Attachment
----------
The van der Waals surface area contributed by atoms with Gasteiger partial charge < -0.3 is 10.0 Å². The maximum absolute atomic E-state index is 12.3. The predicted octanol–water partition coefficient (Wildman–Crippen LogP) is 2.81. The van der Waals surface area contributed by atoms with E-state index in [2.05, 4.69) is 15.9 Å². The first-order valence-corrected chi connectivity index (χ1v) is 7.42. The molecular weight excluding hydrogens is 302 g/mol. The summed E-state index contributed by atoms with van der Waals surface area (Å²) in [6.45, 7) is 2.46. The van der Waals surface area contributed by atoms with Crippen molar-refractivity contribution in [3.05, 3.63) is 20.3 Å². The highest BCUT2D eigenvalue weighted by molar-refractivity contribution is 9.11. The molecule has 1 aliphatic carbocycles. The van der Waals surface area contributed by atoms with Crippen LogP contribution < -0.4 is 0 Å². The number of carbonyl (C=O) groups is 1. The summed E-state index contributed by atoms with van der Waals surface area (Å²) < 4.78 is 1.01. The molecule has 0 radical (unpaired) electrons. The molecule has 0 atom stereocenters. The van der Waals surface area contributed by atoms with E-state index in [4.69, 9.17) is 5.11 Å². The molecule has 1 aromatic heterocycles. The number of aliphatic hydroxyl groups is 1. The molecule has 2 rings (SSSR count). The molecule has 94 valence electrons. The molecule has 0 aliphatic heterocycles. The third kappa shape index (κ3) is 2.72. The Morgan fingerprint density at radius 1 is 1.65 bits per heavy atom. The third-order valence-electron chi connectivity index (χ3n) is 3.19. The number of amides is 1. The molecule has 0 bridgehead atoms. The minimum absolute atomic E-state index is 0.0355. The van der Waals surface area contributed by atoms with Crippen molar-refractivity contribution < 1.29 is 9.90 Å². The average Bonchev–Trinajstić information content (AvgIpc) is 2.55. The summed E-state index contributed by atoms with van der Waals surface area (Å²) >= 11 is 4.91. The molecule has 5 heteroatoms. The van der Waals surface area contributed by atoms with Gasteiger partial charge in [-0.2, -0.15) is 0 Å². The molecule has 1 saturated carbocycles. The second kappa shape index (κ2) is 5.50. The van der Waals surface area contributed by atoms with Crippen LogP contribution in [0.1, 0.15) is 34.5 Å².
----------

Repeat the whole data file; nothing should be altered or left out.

The van der Waals surface area contributed by atoms with Gasteiger partial charge < -0.3 is 10.0 Å². The maximum absolute atomic E-state index is 12.3. The predicted octanol–water partition coefficient (Wildman–Crippen LogP) is 2.81. The van der Waals surface area contributed by atoms with E-state index in [2.05, 4.69) is 15.9 Å². The first-order valence-corrected chi connectivity index (χ1v) is 7.42. The molecular weight excluding hydrogens is 302 g/mol. The summed E-state index contributed by atoms with van der Waals surface area (Å²) in [6.45, 7) is 2.46. The van der Waals surface area contributed by atoms with Crippen molar-refractivity contribution in [3.05, 3.63) is 20.3 Å². The highest BCUT2D eigenvalue weighted by molar-refractivity contribution is 9.11. The molecule has 1 aliphatic carbocycles. The van der Waals surface area contributed by atoms with Crippen LogP contribution < -0.4 is 0 Å². The number of carbonyl (C=O) groups is 1. The summed E-state index contributed by atoms with van der Waals surface area (Å²) < 4.78 is 1.01. The molecule has 0 radical (unpaired) electrons. The molecule has 0 atom stereocenters. The van der Waals surface area contributed by atoms with E-state index in [4.69, 9.17) is 5.11 Å². The molecule has 1 aromatic heterocycles. The number of aliphatic hydroxyl groups is 1. The molecule has 2 rings (SSSR count). The molecule has 94 valence electrons. The molecule has 0 aliphatic heterocycles. The third kappa shape index (κ3) is 2.72. The Morgan fingerprint density at radius 1 is 1.65 bits per heavy atom. The third-order valence-electron chi connectivity index (χ3n) is 3.19. The number of amides is 1. The molecule has 0 bridgehead atoms. The minimum absolute atomic E-state index is 0.0355. The van der Waals surface area contributed by atoms with Crippen molar-refractivity contribution < 1.29 is 9.90 Å². The average Bonchev–Trinajstić information content (AvgIpc) is 2.55. The summed E-state index contributed by atoms with van der Waals surface area (Å²) >= 11 is 4.91. The molecule has 5 heteroatoms. The van der Waals surface area contributed by atoms with Gasteiger partial charge in [-0.2, -0.15) is 0 Å². The molecule has 1 saturated carbocycles. The second kappa shape index (κ2) is 5.50. The van der Waals surface area contributed by atoms with Crippen LogP contribution in [0.1, 0.15) is 34.5 Å².